ENTRY 177: Brauchen
During the Fall, countless ships left Earth—anything that even had a chance of making it. Not all of them did. In the ensuing chaos, rescue efforts sometimes took months or years…and all anyone could do was bury the dead and loot the remnants for whatever salvage could be found. Some ships remain unaccounted for; for others the records are corrupted and lost, so no one knows for certain how many ships actually launched, or how many were on them.
The Alma Germania made it to Mars. Engine failure hit somewhere in the upper atmosphere over what would be the quarantine zone; the pilot was reduced to steering thrusters as she tried to glide a 230 ton flying brick straight into a dust storm. All hands were presumed lost, the ship quickly buried by Martian sand and dust. Last year, a dust storm uncovered part of the hull, and word of the Alma spread out on the Mesh. There was a race to see who would get there first between the bone-pickers and scrap merchants on one hand, and the archaeologists on the other.
The first expeditions were repulsed with crude chemical bombs and ancient sniper rifles.
Follow-up expeditions showed that the Alma was still crewed. The ship, designed for years in space and packed with materials for a potential colony, had enabled the initial survivors of the crash to go on, even buried alive. Air, water, waste, all recycled as best as they could with the resources remaining to them. No-one knows exactly how many remain in the shell of the Alma Germania, or what the conditions within must be. A handful of survivors in ancient vacuum suits have been spotted clearing dust away from the solar panels on the ship’s hull. One or two always have their weapons at the ready, willing to take a shot at anyone who comes near.
Researchers trying to pick up any signals from the downed craft received a partial audio transmission of a sermon beginning “Die Brauchen…” The language and context of the sermon were both bizarre, based around a very debased German or Dutch dialect with considerable loan-words. Still piecing together an almanac on the Brauchen, as people have taken to calling them, from bits of the transmission, anthropologists believe that the survivors have formed an isolationist community, distrustful of the outside world. They practice strict controls on child-bearing, but are otherwise sexually liberal—and in the case of the community elders, aggressive. Children exists in a form of chattel slavery, and are sometimes subject to cannibalism according to the hard math of limited resources. Many common diseases appear to be thankfully absent, but certain parasitic infections appear nearly ubiquitous.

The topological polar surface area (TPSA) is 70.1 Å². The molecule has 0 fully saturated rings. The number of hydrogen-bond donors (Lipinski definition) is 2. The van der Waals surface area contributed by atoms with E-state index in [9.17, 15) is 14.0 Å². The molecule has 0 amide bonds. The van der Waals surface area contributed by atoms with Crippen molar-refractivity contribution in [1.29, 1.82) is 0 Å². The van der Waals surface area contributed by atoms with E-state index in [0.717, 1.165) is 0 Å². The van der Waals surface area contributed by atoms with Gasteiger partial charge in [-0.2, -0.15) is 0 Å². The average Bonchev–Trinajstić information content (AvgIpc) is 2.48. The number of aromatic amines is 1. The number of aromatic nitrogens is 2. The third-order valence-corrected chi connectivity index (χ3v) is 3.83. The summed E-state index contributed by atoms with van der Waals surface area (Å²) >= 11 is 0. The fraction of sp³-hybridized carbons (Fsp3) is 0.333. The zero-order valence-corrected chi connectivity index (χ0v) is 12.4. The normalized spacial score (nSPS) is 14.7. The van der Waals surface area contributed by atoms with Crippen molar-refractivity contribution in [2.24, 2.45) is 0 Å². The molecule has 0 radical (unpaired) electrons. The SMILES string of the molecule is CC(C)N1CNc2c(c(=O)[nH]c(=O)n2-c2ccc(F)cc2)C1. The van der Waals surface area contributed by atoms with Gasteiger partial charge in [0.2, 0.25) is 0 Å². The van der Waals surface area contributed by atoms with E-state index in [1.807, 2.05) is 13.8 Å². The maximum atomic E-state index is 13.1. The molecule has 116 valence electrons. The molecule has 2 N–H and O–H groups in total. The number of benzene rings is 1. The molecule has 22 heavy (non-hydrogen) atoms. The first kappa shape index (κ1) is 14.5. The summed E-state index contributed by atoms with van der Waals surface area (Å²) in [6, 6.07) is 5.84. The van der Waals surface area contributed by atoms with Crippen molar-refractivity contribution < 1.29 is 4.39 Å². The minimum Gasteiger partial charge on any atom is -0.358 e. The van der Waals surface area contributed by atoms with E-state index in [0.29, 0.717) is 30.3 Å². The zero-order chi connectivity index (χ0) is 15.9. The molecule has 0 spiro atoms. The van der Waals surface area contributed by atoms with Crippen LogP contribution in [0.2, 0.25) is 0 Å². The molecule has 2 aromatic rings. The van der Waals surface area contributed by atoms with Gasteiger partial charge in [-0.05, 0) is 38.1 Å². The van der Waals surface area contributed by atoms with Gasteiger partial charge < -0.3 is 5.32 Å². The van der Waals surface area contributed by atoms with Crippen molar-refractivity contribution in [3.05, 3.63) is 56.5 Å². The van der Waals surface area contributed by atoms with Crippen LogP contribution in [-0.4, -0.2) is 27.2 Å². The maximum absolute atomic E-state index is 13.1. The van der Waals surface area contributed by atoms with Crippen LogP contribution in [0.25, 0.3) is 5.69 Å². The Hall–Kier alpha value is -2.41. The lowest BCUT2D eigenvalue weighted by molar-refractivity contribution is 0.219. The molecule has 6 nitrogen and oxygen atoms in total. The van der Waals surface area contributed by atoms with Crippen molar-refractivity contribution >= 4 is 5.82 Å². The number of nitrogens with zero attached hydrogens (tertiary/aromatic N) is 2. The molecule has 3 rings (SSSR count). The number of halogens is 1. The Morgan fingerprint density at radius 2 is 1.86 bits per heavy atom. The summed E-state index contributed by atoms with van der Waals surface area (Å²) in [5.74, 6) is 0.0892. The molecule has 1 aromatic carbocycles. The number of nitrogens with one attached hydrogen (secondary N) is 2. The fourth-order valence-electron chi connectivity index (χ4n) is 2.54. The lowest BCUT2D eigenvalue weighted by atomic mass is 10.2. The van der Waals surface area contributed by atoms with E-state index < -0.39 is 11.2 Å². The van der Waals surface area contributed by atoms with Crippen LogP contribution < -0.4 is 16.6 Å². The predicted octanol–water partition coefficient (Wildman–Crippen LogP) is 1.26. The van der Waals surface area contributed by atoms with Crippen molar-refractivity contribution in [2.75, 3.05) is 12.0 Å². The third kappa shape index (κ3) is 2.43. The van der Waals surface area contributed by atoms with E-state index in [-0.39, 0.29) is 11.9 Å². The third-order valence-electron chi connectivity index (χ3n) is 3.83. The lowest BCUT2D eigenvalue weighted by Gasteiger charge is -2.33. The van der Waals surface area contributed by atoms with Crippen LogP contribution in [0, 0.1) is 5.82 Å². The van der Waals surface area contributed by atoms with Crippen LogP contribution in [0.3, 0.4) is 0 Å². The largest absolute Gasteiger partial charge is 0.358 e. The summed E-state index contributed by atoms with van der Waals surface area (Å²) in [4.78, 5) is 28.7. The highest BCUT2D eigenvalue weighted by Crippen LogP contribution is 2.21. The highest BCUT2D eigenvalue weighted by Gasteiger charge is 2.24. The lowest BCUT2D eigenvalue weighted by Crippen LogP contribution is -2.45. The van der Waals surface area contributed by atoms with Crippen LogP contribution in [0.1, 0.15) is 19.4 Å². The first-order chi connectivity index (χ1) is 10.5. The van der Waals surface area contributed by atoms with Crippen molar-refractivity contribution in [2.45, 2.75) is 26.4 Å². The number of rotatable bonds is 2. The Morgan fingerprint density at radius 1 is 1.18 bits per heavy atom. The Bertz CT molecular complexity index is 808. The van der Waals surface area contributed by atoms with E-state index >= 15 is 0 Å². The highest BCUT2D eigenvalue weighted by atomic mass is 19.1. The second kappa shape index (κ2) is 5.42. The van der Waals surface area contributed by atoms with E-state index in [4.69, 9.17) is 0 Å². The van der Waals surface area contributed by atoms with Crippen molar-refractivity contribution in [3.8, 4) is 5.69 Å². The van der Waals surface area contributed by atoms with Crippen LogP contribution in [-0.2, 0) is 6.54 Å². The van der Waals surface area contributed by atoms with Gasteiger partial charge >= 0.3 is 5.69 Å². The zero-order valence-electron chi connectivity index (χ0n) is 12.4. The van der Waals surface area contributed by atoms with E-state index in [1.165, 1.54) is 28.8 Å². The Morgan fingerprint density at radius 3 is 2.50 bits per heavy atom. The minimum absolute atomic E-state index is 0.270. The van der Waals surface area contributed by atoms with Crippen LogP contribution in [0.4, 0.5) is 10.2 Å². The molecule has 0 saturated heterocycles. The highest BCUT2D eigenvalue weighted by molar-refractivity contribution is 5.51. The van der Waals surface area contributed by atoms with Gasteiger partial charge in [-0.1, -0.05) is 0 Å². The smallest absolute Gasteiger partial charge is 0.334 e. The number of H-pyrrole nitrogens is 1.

Public opinion is still divided on what to do with the Brauchen, and so they exist in political limbo. Conditions in the stricken Alma Germania are obviously hellish, but equally obviously the community appears stable and does not desire outside contact, having already responded violently. The latest idea to help establish communication and “open” the community, at least to researchers, is to provide a gift of salt, water, and medications…but even this has met with considerable backlash as it would be disrupting this primitive brinker-esque community.
Using the Brauchen
It’s a big universe, and there are some primitive screwheads in it. The Brauchen are an entire community gone a bit medieval, stuck in a rotting ship where no-one can even remember what air smells like that hasn’t gone through filters long past their prime, and yesterday’s abortion very well might be on the menu. As a gamemaster, this is your chance to get as strange, nasty, and creative as you’d like. Whether you make the entire remaining ship unrepentant cannibals or a religious fundamentalist society gone crazy is entirely your bag, but keep in mind that despite the dire conditions the Brauchen have access to as much philosophy as any contemporary transhuman, and the main limit to their technology is limited resources. While it might be difficult to keep them from shooting you on sight, if the PCs can talk to them (deciphering their mangled German patois) they’ll find a society that combines libertine attitudes of personal freedom with extraordinarily pragmatic approaches to basic survival. Children are not considered persons but property, the better to avoid emotional attachments, and at least a segment of the population has embraced cannibalism as both a necessity and a freedom from ancient taboos.
If a carrot is needed to further interest the PCs in this Brauchen, perhaps the Alma Germania was carrying the equivalent of five thousand early-prototype cortical stacks in its hold. Five thousand egos from old Earth, unsullied by the Brauchen’s activities…they might be mad, or damaged, but right now they wait in legal limbo until the authorities decide what to do with the Brauchen. Of course, there are certain groups that are willing to launch a rescue mission, and to hell with the authorities…and they could always use some extra hands.